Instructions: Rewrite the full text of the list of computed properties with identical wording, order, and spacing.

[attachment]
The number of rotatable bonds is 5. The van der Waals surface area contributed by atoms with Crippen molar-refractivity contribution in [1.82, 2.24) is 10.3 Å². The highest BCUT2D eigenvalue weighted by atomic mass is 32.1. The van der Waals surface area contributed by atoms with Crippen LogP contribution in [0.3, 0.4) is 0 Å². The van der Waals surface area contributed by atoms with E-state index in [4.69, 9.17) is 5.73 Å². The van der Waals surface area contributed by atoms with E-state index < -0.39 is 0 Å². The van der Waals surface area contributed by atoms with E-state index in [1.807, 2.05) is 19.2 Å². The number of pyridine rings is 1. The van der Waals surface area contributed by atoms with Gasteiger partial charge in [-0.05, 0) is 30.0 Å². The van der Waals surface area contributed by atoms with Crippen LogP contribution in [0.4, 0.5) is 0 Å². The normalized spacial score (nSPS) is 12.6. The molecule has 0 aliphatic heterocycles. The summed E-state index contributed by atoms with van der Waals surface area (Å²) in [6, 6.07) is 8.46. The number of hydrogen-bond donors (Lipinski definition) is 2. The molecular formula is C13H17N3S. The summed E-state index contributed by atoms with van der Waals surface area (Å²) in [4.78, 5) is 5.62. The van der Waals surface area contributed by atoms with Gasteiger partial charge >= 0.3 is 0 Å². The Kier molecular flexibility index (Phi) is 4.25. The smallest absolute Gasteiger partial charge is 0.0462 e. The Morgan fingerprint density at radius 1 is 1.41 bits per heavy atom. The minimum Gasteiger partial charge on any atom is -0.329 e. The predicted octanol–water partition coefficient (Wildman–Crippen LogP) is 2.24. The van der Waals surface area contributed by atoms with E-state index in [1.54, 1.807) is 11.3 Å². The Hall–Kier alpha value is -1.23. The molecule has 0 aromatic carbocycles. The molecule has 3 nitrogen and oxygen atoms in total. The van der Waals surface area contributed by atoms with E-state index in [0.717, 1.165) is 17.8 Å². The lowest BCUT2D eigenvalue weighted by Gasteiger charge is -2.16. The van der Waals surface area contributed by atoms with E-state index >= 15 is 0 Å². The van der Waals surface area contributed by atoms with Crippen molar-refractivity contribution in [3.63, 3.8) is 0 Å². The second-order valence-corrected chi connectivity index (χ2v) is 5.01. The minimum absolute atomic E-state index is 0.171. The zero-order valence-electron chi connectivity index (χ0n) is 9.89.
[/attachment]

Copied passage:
The number of rotatable bonds is 5. The van der Waals surface area contributed by atoms with Crippen molar-refractivity contribution in [1.82, 2.24) is 10.3 Å². The highest BCUT2D eigenvalue weighted by atomic mass is 32.1. The van der Waals surface area contributed by atoms with Crippen LogP contribution in [0.3, 0.4) is 0 Å². The van der Waals surface area contributed by atoms with E-state index in [4.69, 9.17) is 5.73 Å². The van der Waals surface area contributed by atoms with E-state index < -0.39 is 0 Å². The van der Waals surface area contributed by atoms with E-state index in [1.807, 2.05) is 19.2 Å². The number of pyridine rings is 1. The van der Waals surface area contributed by atoms with Gasteiger partial charge in [-0.05, 0) is 30.0 Å². The van der Waals surface area contributed by atoms with Crippen LogP contribution in [0.4, 0.5) is 0 Å². The normalized spacial score (nSPS) is 12.6. The molecule has 0 aliphatic heterocycles. The summed E-state index contributed by atoms with van der Waals surface area (Å²) in [6, 6.07) is 8.46. The number of hydrogen-bond donors (Lipinski definition) is 2. The molecular formula is C13H17N3S. The summed E-state index contributed by atoms with van der Waals surface area (Å²) in [4.78, 5) is 5.62. The van der Waals surface area contributed by atoms with Gasteiger partial charge >= 0.3 is 0 Å². The Kier molecular flexibility index (Phi) is 4.25. The smallest absolute Gasteiger partial charge is 0.0462 e. The Morgan fingerprint density at radius 1 is 1.41 bits per heavy atom. The minimum Gasteiger partial charge on any atom is -0.329 e. The predicted octanol–water partition coefficient (Wildman–Crippen LogP) is 2.24. The van der Waals surface area contributed by atoms with E-state index in [1.54, 1.807) is 11.3 Å². The Hall–Kier alpha value is -1.23. The molecule has 0 aromatic carbocycles. The molecule has 3 nitrogen and oxygen atoms in total. The van der Waals surface area contributed by atoms with E-state index in [0.717, 1.165) is 17.8 Å². The lowest BCUT2D eigenvalue weighted by Gasteiger charge is -2.16. The van der Waals surface area contributed by atoms with E-state index >= 15 is 0 Å². The van der Waals surface area contributed by atoms with Crippen molar-refractivity contribution in [3.63, 3.8) is 0 Å². The second-order valence-corrected chi connectivity index (χ2v) is 5.01. The minimum absolute atomic E-state index is 0.171. The zero-order valence-electron chi connectivity index (χ0n) is 9.89.